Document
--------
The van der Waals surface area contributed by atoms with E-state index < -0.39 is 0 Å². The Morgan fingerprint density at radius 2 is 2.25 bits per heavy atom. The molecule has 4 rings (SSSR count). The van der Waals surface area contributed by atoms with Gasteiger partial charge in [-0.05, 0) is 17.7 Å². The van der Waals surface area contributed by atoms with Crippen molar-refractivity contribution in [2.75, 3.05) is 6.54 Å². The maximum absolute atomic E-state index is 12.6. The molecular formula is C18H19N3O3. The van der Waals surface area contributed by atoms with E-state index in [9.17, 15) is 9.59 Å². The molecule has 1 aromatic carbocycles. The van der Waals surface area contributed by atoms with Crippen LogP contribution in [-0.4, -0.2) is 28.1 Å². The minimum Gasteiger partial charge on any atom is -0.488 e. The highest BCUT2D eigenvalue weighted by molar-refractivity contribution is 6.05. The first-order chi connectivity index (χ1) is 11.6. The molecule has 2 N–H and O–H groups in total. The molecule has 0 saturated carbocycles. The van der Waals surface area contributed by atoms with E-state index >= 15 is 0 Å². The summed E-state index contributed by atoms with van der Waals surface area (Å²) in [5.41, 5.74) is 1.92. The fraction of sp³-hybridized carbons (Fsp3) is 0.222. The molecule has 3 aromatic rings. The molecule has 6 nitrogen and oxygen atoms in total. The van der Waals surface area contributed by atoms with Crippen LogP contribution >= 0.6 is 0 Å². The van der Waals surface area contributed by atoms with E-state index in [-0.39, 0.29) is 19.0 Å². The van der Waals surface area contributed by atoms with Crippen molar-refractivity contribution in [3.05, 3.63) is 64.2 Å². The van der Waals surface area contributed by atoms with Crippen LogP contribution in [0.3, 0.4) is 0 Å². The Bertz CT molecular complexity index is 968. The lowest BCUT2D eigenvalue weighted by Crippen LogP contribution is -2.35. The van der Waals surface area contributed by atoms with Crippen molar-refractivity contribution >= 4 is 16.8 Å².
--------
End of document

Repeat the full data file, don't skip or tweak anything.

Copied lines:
The van der Waals surface area contributed by atoms with E-state index < -0.39 is 0 Å². The Morgan fingerprint density at radius 2 is 2.25 bits per heavy atom. The molecule has 4 rings (SSSR count). The van der Waals surface area contributed by atoms with Gasteiger partial charge in [-0.05, 0) is 17.7 Å². The van der Waals surface area contributed by atoms with Crippen molar-refractivity contribution in [2.75, 3.05) is 6.54 Å². The maximum absolute atomic E-state index is 12.6. The molecular formula is C18H19N3O3. The van der Waals surface area contributed by atoms with E-state index in [9.17, 15) is 9.59 Å². The molecule has 1 aromatic carbocycles. The van der Waals surface area contributed by atoms with Crippen LogP contribution in [-0.4, -0.2) is 28.1 Å². The minimum Gasteiger partial charge on any atom is -0.488 e. The highest BCUT2D eigenvalue weighted by molar-refractivity contribution is 6.05. The first-order chi connectivity index (χ1) is 11.6. The molecule has 2 N–H and O–H groups in total. The molecule has 0 saturated carbocycles. The van der Waals surface area contributed by atoms with E-state index >= 15 is 0 Å². The summed E-state index contributed by atoms with van der Waals surface area (Å²) in [5.41, 5.74) is 1.92. The fraction of sp³-hybridized carbons (Fsp3) is 0.222. The molecule has 3 aromatic rings. The molecule has 6 nitrogen and oxygen atoms in total. The van der Waals surface area contributed by atoms with Crippen LogP contribution >= 0.6 is 0 Å². The van der Waals surface area contributed by atoms with E-state index in [-0.39, 0.29) is 19.0 Å². The van der Waals surface area contributed by atoms with Crippen molar-refractivity contribution in [3.05, 3.63) is 64.2 Å². The van der Waals surface area contributed by atoms with Crippen LogP contribution in [0.3, 0.4) is 0 Å². The Bertz CT molecular complexity index is 968. The lowest BCUT2D eigenvalue weighted by Crippen LogP contribution is -2.35. The van der Waals surface area contributed by atoms with Crippen molar-refractivity contribution >= 4 is 16.8 Å².